Translation Tuesdays: Tyrant Banderas, by Ramón del Valle-Inclán

A series dedicated to literature in translation whether classic or contemporary.

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Originally published as Tirano Banderas (1929)
Translated by Peter Bush
New York Review Books

Published in 1929, Tyrant Banderas, by Ramón del Valle-Inclán is a scabrous satire about the fictional Latin American dictatorship of Sante Fe de Tierra Firme. The combination of cubist perspective and campy excess represents a unique creation in Spanish literary modernism. Ruling his nation from the former monastery of Saint-Martin of the Monstenses, President Don Santos Banderas (aka Kid Santos, aka Tyrant Banderas) has to deal with an armed revolt. To add to the phantasmorgic atmosphere of the novel, the action takes place around the Day of the Dead, the political violence colliding with the carnivalesque.

Expertly translated by Peter Bush, the novel flows with a crazy energy, at once demotic, slangy, and lowbrow, combined with high-brow posturing from the military and political elites. As Alberto Manguel mentions in his introduction, the Spanish language versions of Tyrant Banderas usually come with an extensive glossary. Bush has done such a great job in translation that none is required, the various sub-cultural slang and street argot rendered into an easily understandable English that still captures the essence of the Spanish original.

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Before proceeding, it is worth exploring the biography of Valle-Inclán. It is a political and literary career as strange as his fictional creations. In 1910, he ran for the Cortes, the people’s chamber, having “conservative aristocratic sympathies.” After losing, he switched sides – also losing – this time as a leftist. Besides his leftist affiliations, he adopted Theosophy, a spiritualist philosophy that permeates Tyrant Banderas‘s narrative structure. Like one of his characters, Del Valle-Inclán had a “spindly frame, cutting wit, long hair, longer beard, black cape, and a single arm (the other having been lost after a fight with a critic).” Like Roberto Bolaño, Del Valle-Inclán was born in Spain but ended up in Mexico. His exile and disillusionment with the dictatorships of Mexico and Spain shaped Del Valle-Inclán’s fiction, which he called esperpentos, meaning “grotesque and horrible things.”

The novel exhibits a delicate balance between finely calibrated artifice and barely controlled chaos. The fragmentary nature belies Del Valle-Inclán’s Theosophical arrangement, the book and chapter numbers possessing a remarkable narrative and structural symmetry. The novel is arranged in seven parts, including a prologue and epilogue, each part containing three books, except for “Book Four: A Necromantic Amulet,” that contains seven books.

The prose is violent, decadent, and hallucinatory. As if from a Grimm fairytale, the reader hears about the sharks swimming around the Santa Mónica jail, bloated and bored from eating too much flesh of the prisoners being executed. The jail is introduced, “Ghastly legends of poisoned water, of snake-ridden dungeons, torturers’ chains, racks, and hooks swathed the Fortress of Santa Mónica, home to countless political prisoners during revolutionary struggles.” The prose exhibits both a breathless melodramatic quality and is an inventory of garish images. In other chapters, the reader gets images reminiscent of a montage in film, itself a groundbreaking technique in the early history of cinema.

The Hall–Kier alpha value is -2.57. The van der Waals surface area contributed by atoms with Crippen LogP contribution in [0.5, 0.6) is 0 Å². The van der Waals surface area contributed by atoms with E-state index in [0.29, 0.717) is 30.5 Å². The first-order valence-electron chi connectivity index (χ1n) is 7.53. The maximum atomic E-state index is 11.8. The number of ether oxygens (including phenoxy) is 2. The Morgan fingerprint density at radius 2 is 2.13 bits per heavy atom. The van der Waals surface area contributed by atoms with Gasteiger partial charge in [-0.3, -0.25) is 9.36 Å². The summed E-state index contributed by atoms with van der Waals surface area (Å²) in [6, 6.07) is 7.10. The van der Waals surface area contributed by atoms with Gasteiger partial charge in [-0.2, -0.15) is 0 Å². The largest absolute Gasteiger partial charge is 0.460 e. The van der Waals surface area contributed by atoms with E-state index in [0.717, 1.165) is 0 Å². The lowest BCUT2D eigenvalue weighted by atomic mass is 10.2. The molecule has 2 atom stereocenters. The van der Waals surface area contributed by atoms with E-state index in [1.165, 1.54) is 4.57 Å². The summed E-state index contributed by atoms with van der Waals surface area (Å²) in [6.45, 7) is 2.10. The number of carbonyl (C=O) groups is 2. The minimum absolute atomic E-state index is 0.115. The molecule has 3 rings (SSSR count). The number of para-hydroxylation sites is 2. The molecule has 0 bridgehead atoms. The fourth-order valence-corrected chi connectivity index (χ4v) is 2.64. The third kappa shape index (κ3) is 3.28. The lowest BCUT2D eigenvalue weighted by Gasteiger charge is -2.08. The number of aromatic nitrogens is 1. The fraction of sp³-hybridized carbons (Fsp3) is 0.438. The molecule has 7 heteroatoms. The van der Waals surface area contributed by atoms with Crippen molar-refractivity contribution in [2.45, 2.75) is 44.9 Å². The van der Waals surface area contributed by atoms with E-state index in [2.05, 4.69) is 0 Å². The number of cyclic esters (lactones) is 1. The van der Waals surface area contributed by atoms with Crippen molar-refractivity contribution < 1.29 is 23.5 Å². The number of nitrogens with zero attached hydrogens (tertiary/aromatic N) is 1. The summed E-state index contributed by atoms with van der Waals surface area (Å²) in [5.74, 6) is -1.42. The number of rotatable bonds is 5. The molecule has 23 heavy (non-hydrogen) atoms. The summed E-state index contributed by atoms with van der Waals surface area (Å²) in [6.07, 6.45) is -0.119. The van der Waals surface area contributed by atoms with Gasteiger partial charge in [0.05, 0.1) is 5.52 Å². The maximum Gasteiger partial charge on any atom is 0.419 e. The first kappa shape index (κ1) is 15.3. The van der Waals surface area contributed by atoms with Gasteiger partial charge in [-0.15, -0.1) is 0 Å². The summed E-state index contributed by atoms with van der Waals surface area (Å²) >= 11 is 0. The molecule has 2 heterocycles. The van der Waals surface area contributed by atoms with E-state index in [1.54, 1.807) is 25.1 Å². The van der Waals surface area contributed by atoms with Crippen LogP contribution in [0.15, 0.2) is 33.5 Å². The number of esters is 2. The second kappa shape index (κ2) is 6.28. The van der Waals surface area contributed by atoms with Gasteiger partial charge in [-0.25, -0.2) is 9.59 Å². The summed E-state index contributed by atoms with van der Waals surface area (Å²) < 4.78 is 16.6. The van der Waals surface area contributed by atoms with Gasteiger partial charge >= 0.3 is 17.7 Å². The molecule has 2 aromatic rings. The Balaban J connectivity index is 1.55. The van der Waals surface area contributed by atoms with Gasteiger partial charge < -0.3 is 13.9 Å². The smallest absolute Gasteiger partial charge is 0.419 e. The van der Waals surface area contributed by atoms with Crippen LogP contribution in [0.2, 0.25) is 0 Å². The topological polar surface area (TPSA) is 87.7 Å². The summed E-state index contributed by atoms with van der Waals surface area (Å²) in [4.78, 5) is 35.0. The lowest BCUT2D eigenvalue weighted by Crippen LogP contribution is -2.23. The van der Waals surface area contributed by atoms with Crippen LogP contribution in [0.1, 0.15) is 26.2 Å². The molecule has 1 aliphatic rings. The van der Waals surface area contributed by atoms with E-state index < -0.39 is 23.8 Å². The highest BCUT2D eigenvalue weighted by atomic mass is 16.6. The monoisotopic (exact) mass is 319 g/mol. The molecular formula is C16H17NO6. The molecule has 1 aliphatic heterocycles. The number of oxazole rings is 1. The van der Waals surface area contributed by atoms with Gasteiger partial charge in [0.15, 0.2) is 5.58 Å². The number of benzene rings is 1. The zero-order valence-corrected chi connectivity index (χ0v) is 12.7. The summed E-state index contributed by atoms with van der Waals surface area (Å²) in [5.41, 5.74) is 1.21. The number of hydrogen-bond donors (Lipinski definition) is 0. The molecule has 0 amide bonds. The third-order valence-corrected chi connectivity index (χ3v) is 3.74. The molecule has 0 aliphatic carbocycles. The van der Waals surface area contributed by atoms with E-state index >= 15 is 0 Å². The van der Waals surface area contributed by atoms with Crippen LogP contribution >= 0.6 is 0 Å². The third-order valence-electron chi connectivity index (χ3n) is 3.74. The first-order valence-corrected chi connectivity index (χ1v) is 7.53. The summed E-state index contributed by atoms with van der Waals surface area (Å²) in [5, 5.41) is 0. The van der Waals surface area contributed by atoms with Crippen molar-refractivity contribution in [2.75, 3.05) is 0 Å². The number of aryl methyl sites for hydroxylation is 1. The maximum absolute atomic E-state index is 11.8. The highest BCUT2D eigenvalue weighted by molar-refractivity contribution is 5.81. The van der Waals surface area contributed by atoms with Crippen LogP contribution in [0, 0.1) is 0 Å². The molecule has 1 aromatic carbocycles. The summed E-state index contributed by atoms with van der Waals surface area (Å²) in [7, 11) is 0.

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On the other end of the spectrum, there is the description of the Spanish Ambassador:

With a high brow stuffed with licentious fantasies, the Baron of Benicarlés, radiated a morbid romanticism, like the vicereine gazing at her own features in her garden mirror. His Excellency Don Mariano Isabel Cristino Queralt y Roca de Togores, Baron de Benicarlés and Master Chevalier of Ronda, chattered like an old spinster and pranced like a prima donna. Bleary eyed, stout, witless, and prattling, he exuded a saccharine sweetness. His hands and throats dripped flab; he parleyed with a French nasal twang; and his fleshy eyelids harbored gelid fantasies from perverse literature. He was a threadbare stuffed shirt, a literary snob, a dabbler in decadent salons redolent with the rites and catechisms of French poetasters.

He’s the ultimate hipster, trendy and empty.

Tyrant Banderas is a wonderful addition to the growing literature of Latin American dictatorships. This early example, combining cinematic montage effects with scathing satire and surrealistic imagery, is a novel that confronts the ugliness of tyranny run amok but is also fun to read. The melodrama, the action, and the characters offer the reader a classic novel that is both accessible and entertaining. Too often literary experimentalism gets accolades despite its incomprehensible and impenetrable delivery (see The Cantos by Ezra Pound or the later works of Samuel Beckett). But this reflects the prejudices of the critic more than the worth of the artistic product. With Tyrant Banderas, one could even go so far as recommending it to readers with more mainstream preferences. The novel is remarkable for its excellent translation, capturing the vibrancy and violence of Del Valle-Inclán’s language, and its easy accessibility for readers who dislike the term “literary” thrown in their direction. Cowboys, prostitutes, dictators, the Day of the Dead, sharks! There’s no excuse not to enjoy that Whitman’s Sampler of hallucinatory chaos.

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